Believing in Magic Again
“You are all aware of the existence of portals to other dimensions?” my host asks us, as she prepares a meditation ritual to celebrate Buddha’s birthday. “What about time travel?” She explains that each person has multiple levels of self. The corporal self, the emotional, the mental, the spiritual, which has several levels. On one of them, Jesus lives, and on another, Buddha, and all the great spiritual leaders, too, are up on one of the higher floors of the tower block of dimensions that makes up the person we are.
I didn’t expect to land in such a spiritual place when I hopped on a bus from Delhi to the farm in the Himalayan foothills. I’m doing Workaway here — volunteering on the farm in exchange for food and boarding. When I arrive, a painted board greets me with the words “Welcome Home.” The farm is run by a Croatian-Indian couple. Kata found enlightenment in the form of a black-bearded man in orange robes, who came to speak to her in a vision. She didn’t know the man before, but later found out that it was Sri Sri Ravi Shankar, the guru at the head of the world-wide movement Art of Living. Since then, she has discovered the world of Eastern spirtuality, and developed her own fusion-belief system which seems to be part way between ancient Hindu texts, and comic books about the Justice League.
On Buddha’s birthday, it is time for a special ritual, she tells us. One that involves visualisation. We all close our eyes, and let her guide us, onto a space ship shaped like a complicated polyhedron. The space ship spins, fast fast fast, and our spiritual selves go with it, landing in a beautiful valley, filled with the worshippers from around the world who are meditating for the same reason (since we can travel through time, time zones is not an issue, Kata explains.) Many religious teachers are also there, and Buddha floats in on a giant lotus. They bestow gifts on every person, and bless us. And then we hop on our spaceship, and go home.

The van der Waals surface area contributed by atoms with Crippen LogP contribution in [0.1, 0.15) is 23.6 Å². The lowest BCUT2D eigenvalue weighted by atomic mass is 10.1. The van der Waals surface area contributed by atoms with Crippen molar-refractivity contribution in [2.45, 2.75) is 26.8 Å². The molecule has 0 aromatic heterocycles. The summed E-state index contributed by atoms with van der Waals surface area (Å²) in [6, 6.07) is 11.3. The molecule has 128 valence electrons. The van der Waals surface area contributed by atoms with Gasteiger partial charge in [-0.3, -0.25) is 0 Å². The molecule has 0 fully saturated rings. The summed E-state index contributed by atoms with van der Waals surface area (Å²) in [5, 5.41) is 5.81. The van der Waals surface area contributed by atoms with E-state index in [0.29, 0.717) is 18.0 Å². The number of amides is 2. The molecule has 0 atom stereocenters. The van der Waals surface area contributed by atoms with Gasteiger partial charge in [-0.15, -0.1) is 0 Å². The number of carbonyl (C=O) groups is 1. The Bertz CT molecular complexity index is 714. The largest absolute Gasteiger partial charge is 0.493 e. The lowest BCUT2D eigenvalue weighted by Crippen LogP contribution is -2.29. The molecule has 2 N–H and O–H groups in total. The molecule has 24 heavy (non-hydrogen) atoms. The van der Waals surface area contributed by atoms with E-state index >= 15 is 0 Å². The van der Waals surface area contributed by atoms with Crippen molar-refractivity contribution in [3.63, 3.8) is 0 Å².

As Kata guides us, I am bobbing between feeling like the whole thing is bullshit, and getting caught up in it all and going on a real spiritual journey. I am incredibly sceptical about all of this, and can’t help but feel slightly mocking. Yet I can’t deny that I feel strong emotions too. The things Kata is saying all speak to me a lot. I feel projected into this valley. I see the leaders, I see the gifts. I feel the flow of energy. It almost makes me faint.
As a kid, I was a big believer in magic, as all kids are. I brewed potions in my garden with my coven of sisters, fully believing, as we had been told, that gingers were witches.
I didn’t get my Hogwarts letter, and things went downhill from there. I became a cynical teenager, but still, deep down, I believed there was more to life than pure rationality.
It wasn’t until I went through my depression that I felt like my spirituality was truly squashed out of me. It’s a shame, because mental illness is when you need to believe in something spiritual, something beyond us, but at the same time Depression robs you of the ability to be able to see joy, to be able to imagine anything outside of a very grey reality.
Still, being here, surrounded by nature and believers, has made me think that I can reconnect with my spirituality. Looking into the mountains around brings a pure kind of joy, a feeling that even if this is all there is, it is deep and beautiful. That rationality itself might have more magic than we give it credit for.
Maybe that is enough.